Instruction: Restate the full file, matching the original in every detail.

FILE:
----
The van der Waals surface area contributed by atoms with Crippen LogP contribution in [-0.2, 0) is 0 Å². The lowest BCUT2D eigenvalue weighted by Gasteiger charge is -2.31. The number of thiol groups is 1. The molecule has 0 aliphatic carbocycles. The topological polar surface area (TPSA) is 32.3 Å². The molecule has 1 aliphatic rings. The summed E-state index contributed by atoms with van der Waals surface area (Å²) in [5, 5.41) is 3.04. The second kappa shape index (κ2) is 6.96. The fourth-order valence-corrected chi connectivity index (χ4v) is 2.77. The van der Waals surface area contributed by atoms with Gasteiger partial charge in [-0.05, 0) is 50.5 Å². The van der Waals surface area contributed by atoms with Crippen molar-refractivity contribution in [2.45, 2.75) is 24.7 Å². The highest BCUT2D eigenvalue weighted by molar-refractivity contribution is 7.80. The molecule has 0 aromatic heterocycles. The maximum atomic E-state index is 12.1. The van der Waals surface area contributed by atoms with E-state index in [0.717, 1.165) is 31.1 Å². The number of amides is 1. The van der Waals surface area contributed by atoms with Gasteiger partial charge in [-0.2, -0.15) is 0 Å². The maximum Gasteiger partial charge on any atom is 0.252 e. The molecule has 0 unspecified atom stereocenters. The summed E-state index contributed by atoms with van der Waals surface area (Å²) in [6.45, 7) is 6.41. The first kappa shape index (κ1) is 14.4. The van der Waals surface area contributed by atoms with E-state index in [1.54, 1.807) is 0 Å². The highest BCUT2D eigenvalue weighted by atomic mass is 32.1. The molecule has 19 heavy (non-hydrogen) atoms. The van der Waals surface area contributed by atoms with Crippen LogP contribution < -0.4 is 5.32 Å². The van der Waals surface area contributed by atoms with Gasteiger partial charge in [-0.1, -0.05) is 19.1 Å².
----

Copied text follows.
The van der Waals surface area contributed by atoms with Crippen LogP contribution in [-0.2, 0) is 0 Å². The lowest BCUT2D eigenvalue weighted by Gasteiger charge is -2.31. The number of thiol groups is 1. The molecule has 0 aliphatic carbocycles. The topological polar surface area (TPSA) is 32.3 Å². The molecule has 1 aliphatic rings. The summed E-state index contributed by atoms with van der Waals surface area (Å²) in [5, 5.41) is 3.04. The second kappa shape index (κ2) is 6.96. The fourth-order valence-corrected chi connectivity index (χ4v) is 2.77. The van der Waals surface area contributed by atoms with Gasteiger partial charge in [-0.05, 0) is 50.5 Å². The van der Waals surface area contributed by atoms with Crippen molar-refractivity contribution in [2.45, 2.75) is 24.7 Å². The highest BCUT2D eigenvalue weighted by molar-refractivity contribution is 7.80. The molecule has 0 aromatic heterocycles. The maximum atomic E-state index is 12.1. The van der Waals surface area contributed by atoms with E-state index in [0.717, 1.165) is 31.1 Å². The number of amides is 1. The van der Waals surface area contributed by atoms with Gasteiger partial charge in [-0.2, -0.15) is 0 Å². The maximum Gasteiger partial charge on any atom is 0.252 e. The molecule has 0 unspecified atom stereocenters. The summed E-state index contributed by atoms with van der Waals surface area (Å²) in [6.45, 7) is 6.41. The first kappa shape index (κ1) is 14.4. The van der Waals surface area contributed by atoms with E-state index in [1.54, 1.807) is 0 Å². The highest BCUT2D eigenvalue weighted by atomic mass is 32.1. The molecule has 19 heavy (non-hydrogen) atoms. The van der Waals surface area contributed by atoms with Crippen LogP contribution < -0.4 is 5.32 Å². The van der Waals surface area contributed by atoms with Gasteiger partial charge in [-0.1, -0.05) is 19.1 Å².